This year, ICANN invited applications for new names to be added to the current system of 22 generic names, e.g. “.com” and sponsored names, e.g. “.post”. In response, it received 1930 applications, including four for “.health” and sixteen for health-related top-level domain names, such as “.healthcare”.

In a letter sent to members of ICANN’s Governmental Advisory Committee in August, WHO welcomed the interest shown in health and the value to the health marketplace that new top-level domain names can bring, but expressed concerns.

“Consumer protection in the health context is largely lacking in the current set of applications, many of which intend to attribute second-level domains on a ‘first-come, first-served’, wholesale and auction basis, thus placing private interests ahead of the public interest,” it said.

The “.health” top-level domain should be created as a trusted place for health information and the attribution of any internet sub-domain should meet certain conditions that protect public health, for example, by banning the illegal internet sales of medicines, preserving the confidentiality of patient information and enforcing consumer protection during the collection, storage, use and exchange of data online, it said.

More partnerships needed for NCDs

People living in low- and middle-income countries who have had a stroke often have limited options for affordable treatment and care
WHO /Anna Kari
People living in low- and middle-income countries who have had a stroke often have limited options for affordable treatment and care

Not enough global health partnerships are addressing the health-care needs of low- and middle-income countries for noncommunicable diseases (NCDs), according to a review of global health partnerships conducted by the Washington-based not-for-profit organization, Business for Social Responsibility (BSR).

The review released last month found that only 14% of the 220 partnerships surveyed were focused on NCDs, including diabetes, depression, heart disease and stroke, breast and cervical cancer, with activities ranging from the licensing of compounds for the manufacture of medicines to the provision of education.

As a group, NCDs account for over 63% of deaths globally and constitute the main causes of death in all regions, apart from Africa. Last year, global leaders gathered at the United Nations in New York made fighting these diseases a top priority.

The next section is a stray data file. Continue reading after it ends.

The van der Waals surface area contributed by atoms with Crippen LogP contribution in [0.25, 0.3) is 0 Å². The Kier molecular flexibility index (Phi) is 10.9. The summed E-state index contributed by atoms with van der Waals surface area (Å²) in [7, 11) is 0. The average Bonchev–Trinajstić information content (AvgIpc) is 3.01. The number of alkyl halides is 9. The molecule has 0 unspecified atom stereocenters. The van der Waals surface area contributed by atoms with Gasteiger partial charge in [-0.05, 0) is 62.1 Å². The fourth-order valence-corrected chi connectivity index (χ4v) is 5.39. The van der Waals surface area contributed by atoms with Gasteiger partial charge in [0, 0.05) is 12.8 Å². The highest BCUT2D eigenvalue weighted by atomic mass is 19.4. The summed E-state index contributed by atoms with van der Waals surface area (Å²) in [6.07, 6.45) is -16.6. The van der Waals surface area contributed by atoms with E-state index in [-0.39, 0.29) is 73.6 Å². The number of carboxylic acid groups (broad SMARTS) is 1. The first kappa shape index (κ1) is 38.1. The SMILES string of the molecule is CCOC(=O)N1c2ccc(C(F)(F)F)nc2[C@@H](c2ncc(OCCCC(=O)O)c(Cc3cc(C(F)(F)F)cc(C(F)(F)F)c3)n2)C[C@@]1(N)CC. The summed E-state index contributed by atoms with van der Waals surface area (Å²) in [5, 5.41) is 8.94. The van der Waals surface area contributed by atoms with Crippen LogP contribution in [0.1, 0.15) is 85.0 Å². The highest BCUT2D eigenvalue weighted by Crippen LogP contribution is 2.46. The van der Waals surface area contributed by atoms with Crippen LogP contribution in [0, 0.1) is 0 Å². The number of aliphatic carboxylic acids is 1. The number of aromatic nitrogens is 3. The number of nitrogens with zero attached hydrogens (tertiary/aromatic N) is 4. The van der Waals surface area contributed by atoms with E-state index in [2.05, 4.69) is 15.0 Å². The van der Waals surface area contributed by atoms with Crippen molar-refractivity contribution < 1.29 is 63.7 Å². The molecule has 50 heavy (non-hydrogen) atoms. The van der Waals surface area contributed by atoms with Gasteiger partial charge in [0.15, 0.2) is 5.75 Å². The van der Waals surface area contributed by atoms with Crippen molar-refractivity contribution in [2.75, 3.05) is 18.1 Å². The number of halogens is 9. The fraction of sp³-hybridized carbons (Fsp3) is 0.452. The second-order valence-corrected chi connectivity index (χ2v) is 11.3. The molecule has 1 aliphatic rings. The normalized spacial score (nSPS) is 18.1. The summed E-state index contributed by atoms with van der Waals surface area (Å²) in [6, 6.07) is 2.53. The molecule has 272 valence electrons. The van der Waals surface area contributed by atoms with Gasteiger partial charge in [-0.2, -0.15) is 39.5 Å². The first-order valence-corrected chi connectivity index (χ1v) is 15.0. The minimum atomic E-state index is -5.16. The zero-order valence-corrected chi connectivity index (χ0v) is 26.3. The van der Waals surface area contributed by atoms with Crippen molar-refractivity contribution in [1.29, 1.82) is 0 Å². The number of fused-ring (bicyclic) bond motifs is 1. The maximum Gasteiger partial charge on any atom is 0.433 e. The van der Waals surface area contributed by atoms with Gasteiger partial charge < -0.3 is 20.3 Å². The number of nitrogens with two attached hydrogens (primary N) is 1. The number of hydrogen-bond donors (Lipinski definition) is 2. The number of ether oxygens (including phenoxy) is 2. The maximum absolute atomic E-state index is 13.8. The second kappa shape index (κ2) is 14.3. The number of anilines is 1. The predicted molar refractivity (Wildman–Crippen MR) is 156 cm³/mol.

“Given the disproportionate and growing disease burden presented by NCDs in developing countries, it is critical to global health goals that global health partnerships increase their focus on NCDs,” the review said.

“At the same time, companies must maintain and continue scaling the legacy partnerships (e.g., HIV and malaria) where continued investment is critical to ensuring long-term disease control,” it said.

The 220 partnerships surveyed are listed in the Developing World Health Partnerships Directory of the International Federation of Pharmaceutical Manufacturers & Associations. This list was updated last month and is available online.

Most of the 220 partnerships are focused on infectious diseases: HIV/AIDS (20%), neglected tropical diseases (16%), women and children’s health (16%) and malaria (14%), the review found, with activities such as technology-transfer agreements for research on new compounds and the training of community health workers.

The review is based on three lines of enquiry: a survey of 220 partnerships, interviews with executives from 20 pharmaceutical companies and feedback gathered at a roundtable discussion. In the interviews, 18 of the 20 companies said they planned to increase their commitment to NCDs while maintaining commitments across other therapeutic areas.

Looking ahead

10 October: World Mental Health Day http://www.who.int/mediacentre/events/annual/world_mental_health_day

13 October: World Sight Day http://www.who.int/mediacentre/events/annual/world_sight_day

31 October–3 November: Second Global Symposium on Health Systems Research entitled Inclusion and Innovation Towards Universal Health Coverage, Beijing, China http://www.who.int/alliance-hpsr/hsr-symposium

12 November: World Pneumonia Day http://www.worldpneumoniaday.org

14 November: World Diabetes Day http://www.who.int/mediacentre/events/annual/world_diabetes_day

16 November: World Chronic Obstructive Pulmonary Disease Day http://www.who.int/mediacentre/events/annual/world_copd_day

1 December: World AIDS Day http://www.worldaidsday.org

3 December: International Day of Persons with Disabilities http://www.who.int/mediacentre/events/annual/day_disabilities

10 December: Human Rights Day http://www.who.int/mediacentre/events/annual/human_rights_day